The Barbary Mark
“I’ve found them, sir,” Jamie announced to Le Capitaine. “The wife was about to leap overboard.”
With a furious gesture, the Frenchman ordered, “Bring them forward,” then turned to shout to Fatima, “There, you see, madame? Behold your husband.”
With an effort, Fatima raised her soft voice so that she could be heard over the whipping wind. “He must be allowed to depart on a boat. The Irish wife, also.”
Recalculating, Nonie decided that Fatima’s plan was not a mortal blow to the assignment; the necromancer could still be killed in some public fashion, and the pearls restored to the Frenchman. All in all, it was not a bad turn of events, considering matters had looked grim, only a short while before. The only rub, of course, was the fate of the diminutive woman perched on the bowsprit, and dangling a handful of pearls over the water. It was difficult to gauge who was more furious with her, the Dey or Le Capitaine, and no promise of safe passage would mean a thing to either of them.
With angry strides, the Frenchman approached the necromancer, and raised a pistol to his temple. “Relinquish the pearls, madame, or you will watch him die.”
With a stealthy movement, Nonie reached within her kaftan, to close her hand around her pistol as she met Jamie’s eyes, sending a message that it was time to abandon the assignment without a qualm, and to incite a gun battle in the desperate hope that some of them would survive. While they tensed for this inevitability, however, Fatima had other plans. With a calm flick of her wrist, the tangle of pearls she’d held dropped down, and disappeared into the churning waves. With a deliberate motion, she reached into the basket, and drew out another.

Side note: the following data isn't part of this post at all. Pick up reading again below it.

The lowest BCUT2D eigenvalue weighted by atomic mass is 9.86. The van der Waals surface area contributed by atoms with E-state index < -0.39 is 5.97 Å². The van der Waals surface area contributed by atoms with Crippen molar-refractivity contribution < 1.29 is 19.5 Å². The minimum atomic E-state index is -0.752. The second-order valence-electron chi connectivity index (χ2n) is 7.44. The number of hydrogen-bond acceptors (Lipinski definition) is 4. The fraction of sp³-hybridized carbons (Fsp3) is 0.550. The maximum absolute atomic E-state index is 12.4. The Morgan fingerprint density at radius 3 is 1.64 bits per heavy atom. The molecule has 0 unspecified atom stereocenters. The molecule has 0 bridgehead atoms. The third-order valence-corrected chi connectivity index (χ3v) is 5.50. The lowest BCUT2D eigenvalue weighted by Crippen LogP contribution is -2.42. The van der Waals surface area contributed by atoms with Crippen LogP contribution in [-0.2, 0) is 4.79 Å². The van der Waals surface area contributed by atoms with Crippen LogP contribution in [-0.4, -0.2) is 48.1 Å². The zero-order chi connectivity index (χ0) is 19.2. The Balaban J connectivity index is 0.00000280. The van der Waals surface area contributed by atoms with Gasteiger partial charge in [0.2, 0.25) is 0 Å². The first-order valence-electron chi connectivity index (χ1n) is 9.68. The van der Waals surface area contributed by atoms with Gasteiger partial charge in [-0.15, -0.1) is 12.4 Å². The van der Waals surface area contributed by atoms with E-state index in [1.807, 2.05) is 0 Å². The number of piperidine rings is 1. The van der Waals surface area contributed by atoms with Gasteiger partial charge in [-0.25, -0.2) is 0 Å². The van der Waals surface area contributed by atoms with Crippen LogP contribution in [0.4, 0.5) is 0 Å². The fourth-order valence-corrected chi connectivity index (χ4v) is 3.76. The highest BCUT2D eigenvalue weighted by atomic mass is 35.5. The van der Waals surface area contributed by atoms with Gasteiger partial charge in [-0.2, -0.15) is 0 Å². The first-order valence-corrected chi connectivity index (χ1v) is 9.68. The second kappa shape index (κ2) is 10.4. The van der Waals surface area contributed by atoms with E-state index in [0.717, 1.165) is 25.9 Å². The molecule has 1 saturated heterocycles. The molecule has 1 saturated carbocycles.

“Stop, I command you,” shouted Le Capitaine as a collective gasp could be heard from the men who watched.
Ignoring him, she dangled the next handful, gleaming in the twilight, over the water.
Cursing, the Frenchman lowered his pistol, and Nonie let out a relieved breath. I don’t know why I ever thought Fatima was naïve, or timid, she thought. But one thing I know for certain—I’m not going to allow the likes of her to sacrifice herself to save the likes of me.
With an angry shout, the Agha made his way through the crowd, and into the forefront of the strange standoff. “What nonsense is this? Shoot her!”
“No—I must have the pearls,” ground out the Frenchman. “Stand down, and do as she asks—safe passage for everyone to get off the ship, so that I can set sail and begone from this place.”
“Yes—stand down,” agreed the Dey, glancing uneasily toward his necromancer. “It has been nothing more than a misunderstanding.”
But the Agha was not so willing to concede, and stalked over to confront Le Capitaine, his heavy bulk nearly shaking with fury. “No—no, you fools—they must all be killed; they are not what they seem.” With a trembling arm, the Agha pointed an accusing finger at Nonie. “This woman is a notorious slayer of men.”
“Calm yourself,” admonished the Dey, with a full measure of icy scorn. “You make yourself foolish.”
“I do not care one way or another,” responded the French captain, in cutting tones. “Leave me the pearls, and get off my ship.”